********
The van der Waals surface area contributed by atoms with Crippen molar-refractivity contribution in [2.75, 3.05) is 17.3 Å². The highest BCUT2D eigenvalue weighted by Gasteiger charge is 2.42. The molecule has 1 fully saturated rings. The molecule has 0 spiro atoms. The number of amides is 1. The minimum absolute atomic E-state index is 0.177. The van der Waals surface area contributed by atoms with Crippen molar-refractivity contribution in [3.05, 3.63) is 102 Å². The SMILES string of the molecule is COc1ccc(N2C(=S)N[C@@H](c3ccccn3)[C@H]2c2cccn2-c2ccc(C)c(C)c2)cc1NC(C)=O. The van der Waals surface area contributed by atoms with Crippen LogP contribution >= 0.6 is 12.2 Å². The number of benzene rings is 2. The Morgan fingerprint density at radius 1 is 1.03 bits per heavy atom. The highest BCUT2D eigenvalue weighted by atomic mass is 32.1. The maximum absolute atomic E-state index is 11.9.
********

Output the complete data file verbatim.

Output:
The van der Waals surface area contributed by atoms with Crippen molar-refractivity contribution in [2.75, 3.05) is 17.3 Å². The highest BCUT2D eigenvalue weighted by Gasteiger charge is 2.42. The molecule has 1 fully saturated rings. The molecule has 0 spiro atoms. The number of amides is 1. The minimum absolute atomic E-state index is 0.177. The van der Waals surface area contributed by atoms with Crippen molar-refractivity contribution in [3.05, 3.63) is 102 Å². The SMILES string of the molecule is COc1ccc(N2C(=S)N[C@@H](c3ccccn3)[C@H]2c2cccn2-c2ccc(C)c(C)c2)cc1NC(C)=O. The van der Waals surface area contributed by atoms with Crippen LogP contribution >= 0.6 is 12.2 Å². The number of benzene rings is 2. The Morgan fingerprint density at radius 1 is 1.03 bits per heavy atom. The highest BCUT2D eigenvalue weighted by atomic mass is 32.1. The maximum absolute atomic E-state index is 11.9.